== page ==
# Month: July 2013

## 14. D.C. Circuits

The Potential Divider Rule

Determining the relative brightness of light bulbs using the potential divider rule

How Internal Resistance affects brightness of light bulbs

## Electromagnetic Induction and its Effects

To explain a phenomenon that happens due to Electromagnetic Induction, we can use an acronym CFILE to structure our answer.

C stands for cutting of flux or changing of flux linkage. This is necessary for electromagnetic induction to happen. When a wire is pulled through a magnetic field perpendicular to it, it is said to be cutting the field lines. When a magnet enters a coil of wires, we can say that the magnetic flux linkage is increasing.

F stands for Faraday’s law, which states that the induced e.m.f. in a circuit is directly proportional to the rate of change of flux-linkage or to the rate of cutting of magnetic flux.

I stands for an induced current. However, do note that this is only possible if there is a closed circuit or a path for the current to flow.

L stands for Lenz’s law, which states that the direction of the induced e.m.f. is such that it tends to oppose the flux change causing it, and does oppose it if induced current flows

E stands for effect. This is really just stating how an induced current or Lenz’s law causes the phenomenon in question.

## Displacement, Velocity and Acceleration of Bouncing Ball using Datalogger

A video tutorial on the use of the Addestation datalogger with its motion sensor to measure the displacement of a bouncing ball and to observe the velocity and acceleration using its differentiation function.

## 17. Alternating Currents

• The root-mean-square value of an alternating current is equivalent to the steady direct current that would dissipate heat at the same rate as the alternating current in a given resistor.
• For a sinusoidal source,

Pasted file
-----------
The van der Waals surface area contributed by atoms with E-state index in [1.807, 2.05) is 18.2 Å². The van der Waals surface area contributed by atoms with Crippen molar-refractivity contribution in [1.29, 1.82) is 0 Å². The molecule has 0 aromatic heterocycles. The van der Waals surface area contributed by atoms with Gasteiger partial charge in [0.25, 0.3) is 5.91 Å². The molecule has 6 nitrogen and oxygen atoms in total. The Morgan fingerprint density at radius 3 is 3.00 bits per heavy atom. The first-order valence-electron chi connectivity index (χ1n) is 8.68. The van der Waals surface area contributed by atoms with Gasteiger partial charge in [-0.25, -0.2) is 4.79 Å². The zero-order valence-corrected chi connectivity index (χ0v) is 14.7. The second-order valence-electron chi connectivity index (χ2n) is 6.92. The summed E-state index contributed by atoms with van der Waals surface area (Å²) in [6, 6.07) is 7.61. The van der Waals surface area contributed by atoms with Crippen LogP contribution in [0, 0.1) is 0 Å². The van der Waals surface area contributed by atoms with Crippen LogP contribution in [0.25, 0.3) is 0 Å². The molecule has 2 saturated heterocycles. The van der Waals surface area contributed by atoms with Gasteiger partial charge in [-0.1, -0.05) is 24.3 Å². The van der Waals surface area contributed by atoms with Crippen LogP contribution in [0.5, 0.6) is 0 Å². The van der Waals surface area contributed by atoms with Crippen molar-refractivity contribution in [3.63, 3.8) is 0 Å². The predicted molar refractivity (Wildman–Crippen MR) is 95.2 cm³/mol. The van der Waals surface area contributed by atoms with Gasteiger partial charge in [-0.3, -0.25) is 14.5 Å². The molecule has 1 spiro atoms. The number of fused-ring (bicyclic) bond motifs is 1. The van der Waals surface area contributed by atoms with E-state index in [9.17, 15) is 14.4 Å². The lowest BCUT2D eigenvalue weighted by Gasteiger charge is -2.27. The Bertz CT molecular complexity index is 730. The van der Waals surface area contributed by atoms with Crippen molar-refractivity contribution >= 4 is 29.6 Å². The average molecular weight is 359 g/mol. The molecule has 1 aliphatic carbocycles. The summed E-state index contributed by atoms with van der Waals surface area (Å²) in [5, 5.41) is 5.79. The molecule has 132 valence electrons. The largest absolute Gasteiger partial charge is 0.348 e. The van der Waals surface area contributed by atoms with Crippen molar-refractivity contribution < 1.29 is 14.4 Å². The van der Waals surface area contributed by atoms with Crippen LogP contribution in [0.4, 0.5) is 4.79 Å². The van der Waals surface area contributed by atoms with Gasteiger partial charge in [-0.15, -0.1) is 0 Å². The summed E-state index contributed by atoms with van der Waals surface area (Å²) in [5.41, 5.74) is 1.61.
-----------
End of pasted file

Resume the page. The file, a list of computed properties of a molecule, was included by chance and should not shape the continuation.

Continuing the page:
(a) the root mean square value of the current is given by $$I_{rms}=\frac{I_o}{\sqrt{2}}$$.
(b) the mean or average power < P > absorbed by a resistive load is half the maximum power.
$$<P>=\frac{1}{2}P_o=\frac{1}{2}{I_o}{V_o}=\frac{1}{2}{I_o}^2R =\frac{V_o^2}{2R}$$.
• An a.c. transformer is a device for increasing or decreasing an a.c. voltage. It consists of a primary coil of Np turns and voltage Vp and secondary coil of Ns turns and voltage Vs wrapped around an iron core.
• For an ideal transformer (assuming no energy is lost), the following equation is obeyed
$$\frac{N_s}{N_p}=\frac{V_s}{V_p}=\frac{I_p}{I_s}$$.
• Power loss in the transmission lines is minimized if the power is transmitted at high voltages (i.e. low currents) since $$P_{loss}=I^2R$$ where I is the current through the cables and R is the resistance of the cables.
• The equation $$P=\frac{V^2}{R}$$ is often mistakenly used to suggest that power lost is high when voltage of transmission is high. In fact, V refers to the potential difference across the cables, which often have but a fraction of the overall resistance through which the current passes.

## 18. Quantum Physics

[accordions autoHeight=’true’]

[accordion title=”1. Particle Nature of Light”]

• photon is a quantum of electromagnetic radiation.
• The energy of a photon is given by E=hf, where h is Planck’s constant (6.63 $$\times$$ 10-34 J s) and f is its frequency.

[/accordion]

[accordion title=”1.1 Photoelectric Effect”]

• The photoelectric effect is the emission of electrons from a metal surface when electromagnetic radiation of sufficiently high frequency is shone on it.